WE TELL CLIENTS all the time: “Well, it’s not a sign, but we can build it!”
A full-fledged sign fabrication shop doesn’t manufacture the same pieces repeatedly, assembly-line-style, but rather most of the work we do as sign professionals are one-offs. Custom pieces no one has ever built before. Sure, most of us do fleets of vehicles with the same wrap or multiple storefront locations sharing the same corporate channel letter set, but lots of times, we get crazy requests that make us repeat our quote:
“Hell yeah! We can build that!”
Which invariably lands us smack in the middle of a project “where no man has gone before,” and we must figure it out as we go. (It also pulls partner Rick in my office asking why in the hell I said we could build it in the first place, but that’s another story.)
A great client of ours owns a construction business tailoring to subdivision entryways, park hardscapes, architectural features and the like. We do all his entryway signage, light features, custom fences, etc. Occasionally, his clients ask him for more “extreme” items … Enter this month’s feature: A 20-ft.-tall, circular shade structure that I swear was designed at Spacely Space Sprockets, by none other than George Jetson himself!
This crazy thing features three massive 4 in. x 6 in. x 20-ft. steel-tube legs that shoot up through the center of two circular rings, teepee-style. Eleven feet off the ground, at the juncture of the three steel legs, sits a 9-ft. diameter ring that appears to “zip-tie” the steel legs together before they branch out to support a much larger 20-ft.-diameter ring at the top. Each of these rings features a wagon-wheel network of 1 x 6-in. aluminum-tube frame, topped with router-cut, pie-wedge sections of McNICHOLS 50/50 perforated aluminum to provide some shade, but still maintain the desired architectural effect. This iconic structure finishes with a 21-ft.-diameter circular bench constructed of 2 x 3-in. aluminum-tube frame with 128 slats of 1-in.-thick Type 1 measuring 6 x 26-in. for the seating surface.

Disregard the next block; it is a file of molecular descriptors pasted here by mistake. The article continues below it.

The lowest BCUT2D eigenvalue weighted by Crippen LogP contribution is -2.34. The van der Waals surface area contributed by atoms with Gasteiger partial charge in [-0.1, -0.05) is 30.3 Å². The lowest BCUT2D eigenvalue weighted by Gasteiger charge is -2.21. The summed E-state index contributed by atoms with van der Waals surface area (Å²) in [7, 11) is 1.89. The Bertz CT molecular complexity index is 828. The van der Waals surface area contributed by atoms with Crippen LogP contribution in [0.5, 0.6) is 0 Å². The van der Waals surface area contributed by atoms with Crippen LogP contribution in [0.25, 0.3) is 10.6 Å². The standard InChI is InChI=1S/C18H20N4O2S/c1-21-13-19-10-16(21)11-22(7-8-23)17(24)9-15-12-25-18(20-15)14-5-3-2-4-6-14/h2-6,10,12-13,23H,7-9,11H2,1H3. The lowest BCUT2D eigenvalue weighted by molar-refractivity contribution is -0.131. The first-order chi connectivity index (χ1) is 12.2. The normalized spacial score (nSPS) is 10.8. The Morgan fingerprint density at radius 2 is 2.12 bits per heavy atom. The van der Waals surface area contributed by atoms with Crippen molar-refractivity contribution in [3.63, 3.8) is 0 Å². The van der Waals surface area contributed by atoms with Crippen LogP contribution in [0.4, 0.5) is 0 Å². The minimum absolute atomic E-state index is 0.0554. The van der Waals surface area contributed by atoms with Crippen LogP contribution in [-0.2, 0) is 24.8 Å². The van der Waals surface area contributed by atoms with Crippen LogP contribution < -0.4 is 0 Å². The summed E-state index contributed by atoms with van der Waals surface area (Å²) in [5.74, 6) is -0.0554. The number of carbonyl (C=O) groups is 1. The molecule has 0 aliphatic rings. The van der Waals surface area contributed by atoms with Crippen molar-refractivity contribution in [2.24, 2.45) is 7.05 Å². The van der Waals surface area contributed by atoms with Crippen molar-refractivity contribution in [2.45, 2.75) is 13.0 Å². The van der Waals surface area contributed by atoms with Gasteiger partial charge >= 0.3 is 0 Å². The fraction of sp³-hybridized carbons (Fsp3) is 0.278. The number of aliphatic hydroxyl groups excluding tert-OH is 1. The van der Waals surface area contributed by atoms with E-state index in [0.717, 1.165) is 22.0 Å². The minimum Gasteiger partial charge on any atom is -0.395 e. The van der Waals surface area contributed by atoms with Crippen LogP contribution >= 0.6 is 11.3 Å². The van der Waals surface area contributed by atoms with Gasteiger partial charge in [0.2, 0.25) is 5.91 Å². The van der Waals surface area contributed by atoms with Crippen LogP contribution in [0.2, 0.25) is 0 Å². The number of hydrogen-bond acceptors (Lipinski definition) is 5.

Looks cool, right? But to amp it up some more, the chosen colors for the structure shoot it straight to the stratosphere! The bench frame, steel legs and the two circular rings are painted Sherwin-Williams’ SW 7757 High Reflective White. The McNichols perforated panels are SW 6861 Radish (a bright pinkish-red that really pops). The Type 1 bench slats, 104 of them, are finished in SW 7074 Software (gray), with 24 random slats catching the Radish for a splash of color.
M1 fabrication wizard, Robert Hazelton, took the reins on this build. Armed with not much more than a wing and a prayer, he got to work … well, he had a Sharpie, too, sooo, he was fine.
But the rocket hadn’t even cleared the launch pad when the fine folks at the city permit office decided they required a “live load” for the structure — meaning, they wanted it to support a human’s weight — just in case someone decided to climb on this thing? I don’t even think that’s humanly possible, but I guess you have to account for people doing dumb and crazy things.
So back to engineering, our very own “mission control,” culminating with the solution that the 1 x 6-in. hollow tube circular ring frames would need to be replaced with 1 x 6-in. solid aluminum. This added approx. 3,000 lbs. to the structure and more importantly, over $4,000 to material cost. And Robert is not a happy camper.Advertisement
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